A healthy leader nourishes others with love, joy, peace, patience, kindness...

I wanted to share with you a thought that I discussed with our worship teams at our Thursday night rehearsal this week. We actually talk about this idea on a regular basis because of the importance of the subject matter.

Great worship leadership is not solely based upon the talent of the individual. Worship leaders often focus on their talent and presentation as a default because it is upon this that they are evaluated. Each note and it's presentation is painstakingly evaluated because it is what our culture values.

Let me be clear that I believe worship leading should be done with the upmost excellence because it is for the King of Kings and His beloved Bride, the Church. So, great importance should be placed upon the music, it's presentation, and the quality of leadership. However, it can never become about the method of communication rather than the One for whom we are created to worship.Let us always be reminded that although humanity looks at the outward appearance, God looks at the integrity of the heart.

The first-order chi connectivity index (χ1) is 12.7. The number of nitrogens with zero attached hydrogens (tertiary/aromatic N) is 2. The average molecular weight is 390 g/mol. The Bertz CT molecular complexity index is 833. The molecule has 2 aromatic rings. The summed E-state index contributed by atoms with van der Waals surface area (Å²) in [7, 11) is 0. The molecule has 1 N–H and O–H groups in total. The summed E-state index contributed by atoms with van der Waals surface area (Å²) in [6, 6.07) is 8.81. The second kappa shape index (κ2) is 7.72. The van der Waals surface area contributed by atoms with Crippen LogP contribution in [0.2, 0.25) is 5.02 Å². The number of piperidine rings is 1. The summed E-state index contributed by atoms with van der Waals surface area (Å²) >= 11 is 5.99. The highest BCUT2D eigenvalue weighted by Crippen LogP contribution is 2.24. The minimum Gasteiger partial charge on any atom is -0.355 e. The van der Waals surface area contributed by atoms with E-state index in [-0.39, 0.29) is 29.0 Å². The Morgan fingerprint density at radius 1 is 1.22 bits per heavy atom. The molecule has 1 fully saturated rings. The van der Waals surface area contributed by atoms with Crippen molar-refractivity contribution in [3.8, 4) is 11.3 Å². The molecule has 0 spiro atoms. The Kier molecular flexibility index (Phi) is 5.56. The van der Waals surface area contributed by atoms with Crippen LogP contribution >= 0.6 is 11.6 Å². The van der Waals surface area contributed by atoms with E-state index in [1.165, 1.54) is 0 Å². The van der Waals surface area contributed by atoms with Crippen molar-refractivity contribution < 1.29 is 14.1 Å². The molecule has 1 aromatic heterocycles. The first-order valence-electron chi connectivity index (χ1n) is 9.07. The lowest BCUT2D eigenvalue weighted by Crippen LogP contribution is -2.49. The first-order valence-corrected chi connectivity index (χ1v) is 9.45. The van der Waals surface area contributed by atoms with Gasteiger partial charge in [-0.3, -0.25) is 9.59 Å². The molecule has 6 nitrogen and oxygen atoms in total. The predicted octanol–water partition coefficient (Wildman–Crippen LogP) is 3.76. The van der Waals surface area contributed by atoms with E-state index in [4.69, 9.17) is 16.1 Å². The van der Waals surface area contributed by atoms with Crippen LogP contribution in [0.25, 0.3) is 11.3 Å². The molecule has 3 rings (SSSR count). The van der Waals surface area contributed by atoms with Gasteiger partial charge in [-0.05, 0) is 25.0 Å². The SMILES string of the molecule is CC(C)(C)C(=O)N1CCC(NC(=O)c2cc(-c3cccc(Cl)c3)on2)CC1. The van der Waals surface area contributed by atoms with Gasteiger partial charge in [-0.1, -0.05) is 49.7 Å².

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In the book "All In" Mark Batterson says,

"We live in a culture that celebrates talent more than integrity, but we've got it backward. Talent depreciates over time. So do intellect and appearance. You will eventually lose your strength and lose your looks. You may even lose your mind. But you don't have to lose your integrity. Integrity is the only thing that doesn't depreciate over time. Nothing takes longer to build than a godly reputation. And nothing is destroyed more quickly by one stroke of sin. That's why it must be celebrated and protected above all else. Your integrity is your legacy. Your integrity is your destiny."

I don't think it could be communicated more eloquently. Every worship leader's legacy is determined by integrity rather than musical talent, personal appearance, fashion and performance.This legacy is not created upon the stage before the masses, but built upon the foundation of what is done before the audience of One.In that place God cares little about the quality of the voice and the outward appearance, but the intentions of the heart. He is the One who searches heart. Thus, may the mediations of our heart be pleasing to God.

Our goal is to always celebrate integrity first and focus on the talent second. Both should be held in upmost importance.It's not an either/or, but a both/and issue. An individual can easily focus on music to the detriment of personal integrity or in opposition, to focus on personal spirituality and excuse poor musical talent. These two ideas don't have to be juxtaposed. Each are obtainable, but only if the heart is devoted and surrendered to God. Then God takes the beautiful talents that He gave the individual and transforms them in to a holy offering of worship.